This extra step of using Bayes classification is useful because the claims about the analogy domains themselves are often much more certain than their degree of relevance to claims about the ease of improvements to HLMI. Whether there was a rapid acceleration in intelligence during hominin evolution is something that can be assessed by domain experts or a review of the relevant literature, but the relevance of this claim to HLMI is a separate question we are much less certain about. Using the naive Bayes classifier allows us to separate these two factors out.
Difficulty of Marginal Intelligence Improvements
How difficult marginal intelligence improvements are at HLMI and how rapidly they become more difficult at higher levels of intelligence are some of the most significant cruxes of disagreement among those trying to predict the future of AI. If marginal intelligence improvements are difficult around HLMI, then HLMI is unlikely to arrive in a sudden burst. If marginal intelligence improvements rapidly become increasingly difficult beyond HLMI, it is unlikely there will be an intelligence explosion post-HLMI.
For an example from Yudkowsky of discussion relating to whether marginal intelligence improvements are ‘strongly increasingly difficult’:
The Open Problem posed here is the quantitative issue: whether it’s possible to get sustained returns on reinvesting cognitive improvements into further improving cognition
(‘Strongly increasingly difficult’ has often been operationalized as ‘exponentially increasingly difficult’, as in that way it serves as a defeater for the ‘sustained returns’ that we might expect from powerful AI accelerating the development of AI)
Paul Christiano has also claimed models of progress which include “key insights [that]… fall into place” are implausible, which we model as a claim that marginal intelligence improvements at HLMI are difficult (since if they are difficult, a few key insights will not be enough). For a direct example of a claim that difficulty of marginal intelligence improvements is a key crux, see this quote by Robin Hanson:
So I suspect this all comes down to, how powerful is architecture in AI, and how many architectural insights can be found how quickly? If there were say a series of twenty deep powerful insights, each of which made a system twice as effective, just enough extra oomph to let the project and system find the next insight, it would add up to a factor of a million. Which would still be nowhere near enough, so imagine a lot more of them, or lots more powerful.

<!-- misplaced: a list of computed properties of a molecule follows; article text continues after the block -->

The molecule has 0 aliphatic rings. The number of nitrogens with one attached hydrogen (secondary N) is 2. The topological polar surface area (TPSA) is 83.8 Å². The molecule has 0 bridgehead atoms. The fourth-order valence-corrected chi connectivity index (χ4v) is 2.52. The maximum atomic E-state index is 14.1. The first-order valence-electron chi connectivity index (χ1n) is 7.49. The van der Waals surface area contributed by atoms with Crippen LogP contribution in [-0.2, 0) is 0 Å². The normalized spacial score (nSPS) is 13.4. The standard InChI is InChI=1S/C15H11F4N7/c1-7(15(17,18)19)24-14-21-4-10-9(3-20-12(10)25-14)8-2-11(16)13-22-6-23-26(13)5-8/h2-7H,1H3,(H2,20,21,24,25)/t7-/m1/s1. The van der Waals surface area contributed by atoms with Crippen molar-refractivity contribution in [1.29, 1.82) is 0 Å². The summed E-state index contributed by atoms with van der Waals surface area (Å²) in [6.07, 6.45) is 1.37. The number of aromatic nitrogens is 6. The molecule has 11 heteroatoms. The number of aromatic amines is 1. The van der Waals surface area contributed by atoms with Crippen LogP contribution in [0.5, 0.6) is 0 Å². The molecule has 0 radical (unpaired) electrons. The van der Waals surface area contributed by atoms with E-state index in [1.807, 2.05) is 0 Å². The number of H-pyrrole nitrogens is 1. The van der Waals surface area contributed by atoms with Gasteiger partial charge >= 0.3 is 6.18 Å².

In our research, we have found that what is most important in many models of AI takeoff is their stance on whether marginal intelligence improvements are difficult at HLMI and if they become much more difficult beyond HLMI. Some models, for instance, claim there is a ‘secret sauce’ for intelligence such that once it is discovered, progress becomes easy. In the Discontinuities and Takeoff Speeds section of the model (presented in a subsequent post in this series), we more closely examine the relationships between claims about ease of marginal intelligence improvements and progress around HLMI.
Why did we attempt to identify an underlying key crux in this way? It is clear that beliefs about AI takeoff relate to beliefs from arguments by analogy (in this post) in fundamental ways, for example:
Paul Christiano et al.: Human Evolution is not an example of massive capability gain given constant optimization for intelligence + (other factors) ➔ [Implicit Belief A about nature of AI Progress] ➔ Continuous Change model of Intelligence Explosion, likely not highly localized
Eliezer Yudkowsky et al.: Human Evolution is an example of massive capability gain given constant optimization for intelligence + (other factors) ➔ [Implicit Belief B about nature of AI Progress] ➔ Discontinuous Change model of Intelligence Explosion, likely highly localized
We have treated implicit beliefs A and B as being about the difficulty of marginal intelligence improvements at HLMI and beyond.
We have identified ‘Previous intelligence is a bottleneck’ and ‘There is an upper limit to intelligence’ as two other important cruxes. They are commonly cited as defeaters for scenarios that involve any kind of explosive growth due to an acceleration in AI progress. Both of these appear to be cruxes between sceptics and non-sceptics of HLMI and AI takeoff.
Previous Intelligence is a bottleneck
The third major output of this module is whether, in general, further improvements in intelligence tend to be bottlenecked by the current intelligence of our systems rather than some external factor (such as the need to run experiments and wait for real-world data).
This output is later used in the intelligence explosion module (covered in a subsequent post in this series): if such an external bottleneck exists, we are unlikely to see rapid acceleration of technological progress through powerful AI improving our ability to build yet more powerful AI. There will instead be drag factors preventing successor AIs from being produced without reference to the outside world. This view is summarised by Francois Chollet:
If intelligence is fundamentally linked to specific sensorimotor modalities, a specific environment, a specific upbringing, and a specific problem to solve, then you cannot hope to arbitrarily increase the intelligence of an agent merely by tuning its brain — no more than you can increase the throughput of a factory line by speeding up the conveyor belt. Intelligence expansion can only come from a co-evolution of the mind, its sensorimotor modalities, and its environment.